Camellias love acidic soil! General practices for growing camellias are similar to those for rhododendrons, azaleas, and hollies.
Camellias do not require heavy feeding, so fertilizer should be used sparingly. An acidic fertilizer may be applied in early spring and followed by a second light application in June. Garden.com recommends mixing in an organic material called Holly Tone
to the root zone of your Camellia. Then, feed with a good acid based, water-soluble fertilizer
Careful planting is the single most crucial factor in ensuring success. In northerly areas, where the plants will be near the limit of their cold tolerance, spring planting is best. The site should afford protection in winter from strong winds, and morning sun. When planting, add a generous amount of humus such as compost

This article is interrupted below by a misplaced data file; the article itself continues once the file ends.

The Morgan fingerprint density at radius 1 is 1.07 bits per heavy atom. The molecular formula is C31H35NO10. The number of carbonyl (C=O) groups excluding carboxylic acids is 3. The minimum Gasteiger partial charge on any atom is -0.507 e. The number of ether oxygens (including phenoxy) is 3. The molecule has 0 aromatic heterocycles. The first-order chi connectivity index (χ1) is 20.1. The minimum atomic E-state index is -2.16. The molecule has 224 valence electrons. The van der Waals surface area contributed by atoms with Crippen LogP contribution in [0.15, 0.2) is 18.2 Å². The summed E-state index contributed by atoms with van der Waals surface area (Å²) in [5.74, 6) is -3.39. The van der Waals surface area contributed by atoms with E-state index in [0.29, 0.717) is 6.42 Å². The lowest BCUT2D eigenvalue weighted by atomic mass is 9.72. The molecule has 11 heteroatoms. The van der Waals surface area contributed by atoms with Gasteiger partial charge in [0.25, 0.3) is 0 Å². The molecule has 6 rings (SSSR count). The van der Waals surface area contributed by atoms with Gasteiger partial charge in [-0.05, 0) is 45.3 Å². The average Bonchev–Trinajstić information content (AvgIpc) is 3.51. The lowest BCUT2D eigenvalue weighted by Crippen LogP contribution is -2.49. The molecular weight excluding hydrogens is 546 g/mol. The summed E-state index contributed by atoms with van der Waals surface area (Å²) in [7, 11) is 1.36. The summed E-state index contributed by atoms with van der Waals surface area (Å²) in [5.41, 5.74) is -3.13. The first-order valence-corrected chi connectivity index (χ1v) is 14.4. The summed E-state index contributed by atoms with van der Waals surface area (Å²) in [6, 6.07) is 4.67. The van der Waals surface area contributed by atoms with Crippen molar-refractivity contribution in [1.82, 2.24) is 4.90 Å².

, leaf mold, or coarse peat, to the soil. Be careful not to plant too deeply; as with azaleas and rhododendrons, the base of the stem should be slightly higher than the surrounding soil.
A two-to four-inch layer of mulch
is important to help the soil retain moisture, and to minimize alternate freezing and thawing in winter. During its first season, water
a new plant thoroughly once a week, unless there has been at least one inch of rain. If the winter is a dry one, watering may also be necessary during mild spells.
Plants may be pruned
to remove weak or dead branches, to control size or leggy growth, or to renew the vigor of older plants. Heavy pruning is best done in spring, before the plants have begun to produce new growth.